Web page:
Oxford University Press blog: How the US government invented and exploited the “patent troll” hold-up myth, by John Howells and Ron D. Katznelson
This post originally appeared in the Oxford University Press blog on December 30, 2014.
A patent like other property rights is a right to exclude others and not a right or an obligation to make the patented invention. Yet today there is a growing campaign by certain industry sectors and the government against patent holders that do not make any products but enforce their patent rights for licensing revenues, often pejoratively called patent “trolls.” In a recent White House report on the subject, President Barack Obama is quoted as saying that these patent holders “don’t actually produce anything themselves. They’re just trying to essentially leverage and hijack somebody else’s idea and see if they can extort some money out of them.” The government alleges that “trolls” are responsible for a patent litigation crisis. Armed with this narrative, the White House had recently announced executive actions for “taking on patent trolls.”
This narrative of harmful patent assertion by non-practicing entities is not new. A century ago, the Wright aircraft company was accused by US government officials of causing such harm because it had attempted to enforce the Wright airplane patent, which it did not practice, by sending licensing demand letters to alleged infringers. Government officials stated that the assertion of the Wright airplane patent was “injurious to the development of aircraft and the aircraft industry in the United States.” They argued that “any adequate return to the Wright stockholders upon their investment [in the Wright patent] must be through the manufacture and sale of airplanes … and not through patent channels,” and that “any return from patents must necessarily fade into insignificance.”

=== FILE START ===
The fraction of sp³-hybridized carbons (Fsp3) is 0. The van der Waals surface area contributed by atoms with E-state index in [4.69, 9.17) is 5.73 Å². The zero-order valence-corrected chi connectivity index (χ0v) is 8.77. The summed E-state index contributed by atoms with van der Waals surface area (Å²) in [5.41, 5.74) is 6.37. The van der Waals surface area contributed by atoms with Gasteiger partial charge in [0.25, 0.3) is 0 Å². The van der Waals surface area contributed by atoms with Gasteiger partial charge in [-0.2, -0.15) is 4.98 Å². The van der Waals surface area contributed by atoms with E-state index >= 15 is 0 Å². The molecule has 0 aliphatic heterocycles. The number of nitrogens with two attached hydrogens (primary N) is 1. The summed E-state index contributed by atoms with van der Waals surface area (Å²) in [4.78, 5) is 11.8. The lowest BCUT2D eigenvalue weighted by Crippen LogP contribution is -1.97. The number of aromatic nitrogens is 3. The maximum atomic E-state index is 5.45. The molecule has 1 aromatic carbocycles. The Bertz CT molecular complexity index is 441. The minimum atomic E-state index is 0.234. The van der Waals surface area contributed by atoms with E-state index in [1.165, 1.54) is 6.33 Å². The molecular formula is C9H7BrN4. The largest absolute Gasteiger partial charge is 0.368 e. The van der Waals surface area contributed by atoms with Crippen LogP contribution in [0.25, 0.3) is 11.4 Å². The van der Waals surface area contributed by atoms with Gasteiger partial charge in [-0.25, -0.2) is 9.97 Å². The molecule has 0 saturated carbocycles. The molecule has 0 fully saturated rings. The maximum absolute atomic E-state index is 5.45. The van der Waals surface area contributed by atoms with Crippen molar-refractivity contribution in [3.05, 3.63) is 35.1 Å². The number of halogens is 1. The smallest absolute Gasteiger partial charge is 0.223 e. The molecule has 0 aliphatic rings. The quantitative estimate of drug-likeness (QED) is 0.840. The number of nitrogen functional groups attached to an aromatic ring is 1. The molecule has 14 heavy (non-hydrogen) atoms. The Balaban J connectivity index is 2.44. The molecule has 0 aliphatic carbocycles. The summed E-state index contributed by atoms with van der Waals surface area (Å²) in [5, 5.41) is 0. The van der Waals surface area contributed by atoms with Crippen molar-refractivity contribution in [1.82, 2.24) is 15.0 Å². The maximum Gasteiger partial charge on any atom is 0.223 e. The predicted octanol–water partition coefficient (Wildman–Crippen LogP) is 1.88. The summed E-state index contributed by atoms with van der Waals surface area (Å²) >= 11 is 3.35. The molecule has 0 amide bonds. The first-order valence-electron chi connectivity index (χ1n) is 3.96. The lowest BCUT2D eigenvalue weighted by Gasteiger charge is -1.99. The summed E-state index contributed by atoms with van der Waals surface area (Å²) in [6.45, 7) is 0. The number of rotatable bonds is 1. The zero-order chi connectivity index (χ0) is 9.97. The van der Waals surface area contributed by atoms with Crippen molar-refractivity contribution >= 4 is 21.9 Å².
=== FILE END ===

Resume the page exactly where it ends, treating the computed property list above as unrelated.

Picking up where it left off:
This myth that the assertion of the Wright patent harmed the development of aviation continues to be propagated and erroneous lessons drawn for patent policy today: In 2014, Goldstone’s book Birdmen was published as the latest in the constant reworking through time of the Wright brothers’ story. The widespread reviews of this book emphasized that the Wright brothers were patent “trolls” – Orville Wright was a “vindictive SOB whose greed and begrudgery [sic] were surpassed only by those of his brother Wilbur” and the brothers were “cursed with an addiction to malice to anyone who challenged their primacy or stood in their path to riches.” The purported tool of their “malice” was, of course, their patent. The ostensible general lesson for today is explicitly and erroneously drawn by Goldstone; “Patent law remains [today] the damper on innovation that it was when airplane development was nearly grounded in its infancy.”